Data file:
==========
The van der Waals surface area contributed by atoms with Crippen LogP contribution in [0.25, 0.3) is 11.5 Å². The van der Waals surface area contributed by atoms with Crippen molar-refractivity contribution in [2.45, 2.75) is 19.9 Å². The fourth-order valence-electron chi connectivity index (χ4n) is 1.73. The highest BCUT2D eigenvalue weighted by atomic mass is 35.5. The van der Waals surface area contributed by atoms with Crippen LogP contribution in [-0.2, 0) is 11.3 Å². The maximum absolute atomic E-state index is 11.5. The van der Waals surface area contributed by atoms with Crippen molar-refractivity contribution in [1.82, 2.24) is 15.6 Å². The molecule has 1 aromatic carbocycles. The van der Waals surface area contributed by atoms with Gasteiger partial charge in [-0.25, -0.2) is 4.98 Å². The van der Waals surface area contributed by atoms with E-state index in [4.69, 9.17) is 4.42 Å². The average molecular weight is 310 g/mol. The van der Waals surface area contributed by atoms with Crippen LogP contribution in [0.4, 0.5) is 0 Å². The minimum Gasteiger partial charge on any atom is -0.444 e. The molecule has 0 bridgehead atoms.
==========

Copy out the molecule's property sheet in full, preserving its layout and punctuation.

The van der Waals surface area contributed by atoms with Crippen LogP contribution in [0.25, 0.3) is 11.5 Å². The van der Waals surface area contributed by atoms with Crippen molar-refractivity contribution in [2.45, 2.75) is 19.9 Å². The fourth-order valence-electron chi connectivity index (χ4n) is 1.73. The highest BCUT2D eigenvalue weighted by atomic mass is 35.5. The van der Waals surface area contributed by atoms with Crippen LogP contribution in [-0.2, 0) is 11.3 Å². The maximum absolute atomic E-state index is 11.5. The van der Waals surface area contributed by atoms with Crippen molar-refractivity contribution in [1.82, 2.24) is 15.6 Å². The molecule has 1 aromatic carbocycles. The van der Waals surface area contributed by atoms with Gasteiger partial charge in [-0.25, -0.2) is 4.98 Å². The van der Waals surface area contributed by atoms with E-state index in [4.69, 9.17) is 4.42 Å². The average molecular weight is 310 g/mol. The van der Waals surface area contributed by atoms with Crippen LogP contribution in [0.4, 0.5) is 0 Å². The minimum Gasteiger partial charge on any atom is -0.444 e. The molecule has 0 bridgehead atoms.